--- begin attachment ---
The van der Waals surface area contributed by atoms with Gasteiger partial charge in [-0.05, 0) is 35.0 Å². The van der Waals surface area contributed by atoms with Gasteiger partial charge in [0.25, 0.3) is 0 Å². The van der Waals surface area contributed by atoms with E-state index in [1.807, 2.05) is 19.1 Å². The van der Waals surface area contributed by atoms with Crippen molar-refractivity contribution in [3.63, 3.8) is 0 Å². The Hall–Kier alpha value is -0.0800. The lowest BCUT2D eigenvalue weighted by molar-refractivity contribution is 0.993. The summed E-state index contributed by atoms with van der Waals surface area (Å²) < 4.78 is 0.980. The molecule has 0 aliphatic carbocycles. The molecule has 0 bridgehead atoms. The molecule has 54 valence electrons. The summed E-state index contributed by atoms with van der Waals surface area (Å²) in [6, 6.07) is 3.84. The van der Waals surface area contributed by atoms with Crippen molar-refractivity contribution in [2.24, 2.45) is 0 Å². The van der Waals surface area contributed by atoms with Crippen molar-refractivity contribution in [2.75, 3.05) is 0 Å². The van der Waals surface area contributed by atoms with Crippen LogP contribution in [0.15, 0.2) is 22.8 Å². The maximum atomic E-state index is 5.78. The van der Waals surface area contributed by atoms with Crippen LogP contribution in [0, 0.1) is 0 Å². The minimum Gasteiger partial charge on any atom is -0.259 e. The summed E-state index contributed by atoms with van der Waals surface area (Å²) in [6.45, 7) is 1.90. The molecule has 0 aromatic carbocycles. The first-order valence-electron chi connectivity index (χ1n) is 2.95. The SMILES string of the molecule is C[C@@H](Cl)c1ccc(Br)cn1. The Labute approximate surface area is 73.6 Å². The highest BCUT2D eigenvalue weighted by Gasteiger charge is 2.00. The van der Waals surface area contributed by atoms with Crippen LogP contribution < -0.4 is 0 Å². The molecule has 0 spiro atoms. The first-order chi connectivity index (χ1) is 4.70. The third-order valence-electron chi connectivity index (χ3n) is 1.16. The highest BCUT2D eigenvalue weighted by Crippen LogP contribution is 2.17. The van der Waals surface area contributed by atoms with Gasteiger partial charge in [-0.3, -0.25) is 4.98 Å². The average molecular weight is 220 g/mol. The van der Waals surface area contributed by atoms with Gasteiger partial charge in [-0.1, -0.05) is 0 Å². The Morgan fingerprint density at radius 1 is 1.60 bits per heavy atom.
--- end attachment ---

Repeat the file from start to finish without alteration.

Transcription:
The van der Waals surface area contributed by atoms with Gasteiger partial charge in [-0.05, 0) is 35.0 Å². The van der Waals surface area contributed by atoms with Gasteiger partial charge in [0.25, 0.3) is 0 Å². The van der Waals surface area contributed by atoms with E-state index in [1.807, 2.05) is 19.1 Å². The van der Waals surface area contributed by atoms with Crippen molar-refractivity contribution in [3.63, 3.8) is 0 Å². The Hall–Kier alpha value is -0.0800. The lowest BCUT2D eigenvalue weighted by molar-refractivity contribution is 0.993. The summed E-state index contributed by atoms with van der Waals surface area (Å²) < 4.78 is 0.980. The molecule has 0 aliphatic carbocycles. The molecule has 0 bridgehead atoms. The molecule has 54 valence electrons. The summed E-state index contributed by atoms with van der Waals surface area (Å²) in [6, 6.07) is 3.84. The van der Waals surface area contributed by atoms with Crippen molar-refractivity contribution in [2.24, 2.45) is 0 Å². The van der Waals surface area contributed by atoms with Crippen molar-refractivity contribution in [2.75, 3.05) is 0 Å². The van der Waals surface area contributed by atoms with Crippen LogP contribution in [0.15, 0.2) is 22.8 Å². The maximum atomic E-state index is 5.78. The van der Waals surface area contributed by atoms with Crippen LogP contribution in [0, 0.1) is 0 Å². The minimum Gasteiger partial charge on any atom is -0.259 e. The summed E-state index contributed by atoms with van der Waals surface area (Å²) in [6.45, 7) is 1.90. The molecule has 0 aromatic carbocycles. The first-order valence-electron chi connectivity index (χ1n) is 2.95. The SMILES string of the molecule is C[C@@H](Cl)c1ccc(Br)cn1. The Labute approximate surface area is 73.6 Å². The highest BCUT2D eigenvalue weighted by Gasteiger charge is 2.00. The van der Waals surface area contributed by atoms with Crippen LogP contribution < -0.4 is 0 Å². The molecule has 0 spiro atoms. The first-order chi connectivity index (χ1) is 4.70. The third-order valence-electron chi connectivity index (χ3n) is 1.16. The highest BCUT2D eigenvalue weighted by Crippen LogP contribution is 2.17. The van der Waals surface area contributed by atoms with Gasteiger partial charge in [-0.3, -0.25) is 4.98 Å². The average molecular weight is 220 g/mol. The van der Waals surface area contributed by atoms with Gasteiger partial charge in [-0.1, -0.05) is 0 Å². The Morgan fingerprint density at radius 1 is 1.60 bits per heavy atom.